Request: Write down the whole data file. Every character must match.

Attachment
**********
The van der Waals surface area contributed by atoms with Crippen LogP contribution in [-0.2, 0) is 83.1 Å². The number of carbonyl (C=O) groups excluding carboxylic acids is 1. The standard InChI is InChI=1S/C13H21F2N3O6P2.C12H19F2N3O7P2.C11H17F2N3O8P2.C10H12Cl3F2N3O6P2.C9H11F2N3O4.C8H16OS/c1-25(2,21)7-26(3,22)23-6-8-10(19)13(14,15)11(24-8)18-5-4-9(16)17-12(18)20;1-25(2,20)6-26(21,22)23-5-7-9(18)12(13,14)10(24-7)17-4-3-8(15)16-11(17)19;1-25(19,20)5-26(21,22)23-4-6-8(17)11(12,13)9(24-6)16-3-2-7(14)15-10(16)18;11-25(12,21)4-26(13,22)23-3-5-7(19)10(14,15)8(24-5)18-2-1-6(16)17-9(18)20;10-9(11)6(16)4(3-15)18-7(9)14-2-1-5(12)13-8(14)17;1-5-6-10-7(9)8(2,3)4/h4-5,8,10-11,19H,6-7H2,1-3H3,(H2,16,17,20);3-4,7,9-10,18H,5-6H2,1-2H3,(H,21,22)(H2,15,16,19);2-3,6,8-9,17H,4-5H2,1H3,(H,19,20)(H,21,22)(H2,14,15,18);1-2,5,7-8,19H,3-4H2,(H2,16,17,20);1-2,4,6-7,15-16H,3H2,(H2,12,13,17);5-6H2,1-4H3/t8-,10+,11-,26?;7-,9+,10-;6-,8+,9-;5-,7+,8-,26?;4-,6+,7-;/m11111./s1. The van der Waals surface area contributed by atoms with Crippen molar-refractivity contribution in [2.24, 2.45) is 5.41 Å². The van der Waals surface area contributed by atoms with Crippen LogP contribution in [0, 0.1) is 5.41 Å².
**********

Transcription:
The van der Waals surface area contributed by atoms with Crippen LogP contribution in [-0.2, 0) is 83.1 Å². The number of carbonyl (C=O) groups excluding carboxylic acids is 1. The standard InChI is InChI=1S/C13H21F2N3O6P2.C12H19F2N3O7P2.C11H17F2N3O8P2.C10H12Cl3F2N3O6P2.C9H11F2N3O4.C8H16OS/c1-25(2,21)7-26(3,22)23-6-8-10(19)13(14,15)11(24-8)18-5-4-9(16)17-12(18)20;1-25(2,20)6-26(21,22)23-5-7-9(18)12(13,14)10(24-7)17-4-3-8(15)16-11(17)19;1-25(19,20)5-26(21,22)23-4-6-8(17)11(12,13)9(24-6)16-3-2-7(14)15-10(16)18;11-25(12,21)4-26(13,22)23-3-5-7(19)10(14,15)8(24-5)18-2-1-6(16)17-9(18)20;10-9(11)6(16)4(3-15)18-7(9)14-2-1-5(12)13-8(14)17;1-5-6-10-7(9)8(2,3)4/h4-5,8,10-11,19H,6-7H2,1-3H3,(H2,16,17,20);3-4,7,9-10,18H,5-6H2,1-2H3,(H,21,22)(H2,15,16,19);2-3,6,8-9,17H,4-5H2,1H3,(H,19,20)(H,21,22)(H2,14,15,18);1-2,5,7-8,19H,3-4H2,(H2,16,17,20);1-2,4,6-7,15-16H,3H2,(H2,12,13,17);5-6H2,1-4H3/t8-,10+,11-,26?;7-,9+,10-;6-,8+,9-;5-,7+,8-,26?;4-,6+,7-;/m11111./s1. The van der Waals surface area contributed by atoms with Crippen molar-refractivity contribution in [2.24, 2.45) is 5.41 Å². The van der Waals surface area contributed by atoms with Crippen LogP contribution in [0, 0.1) is 5.41 Å².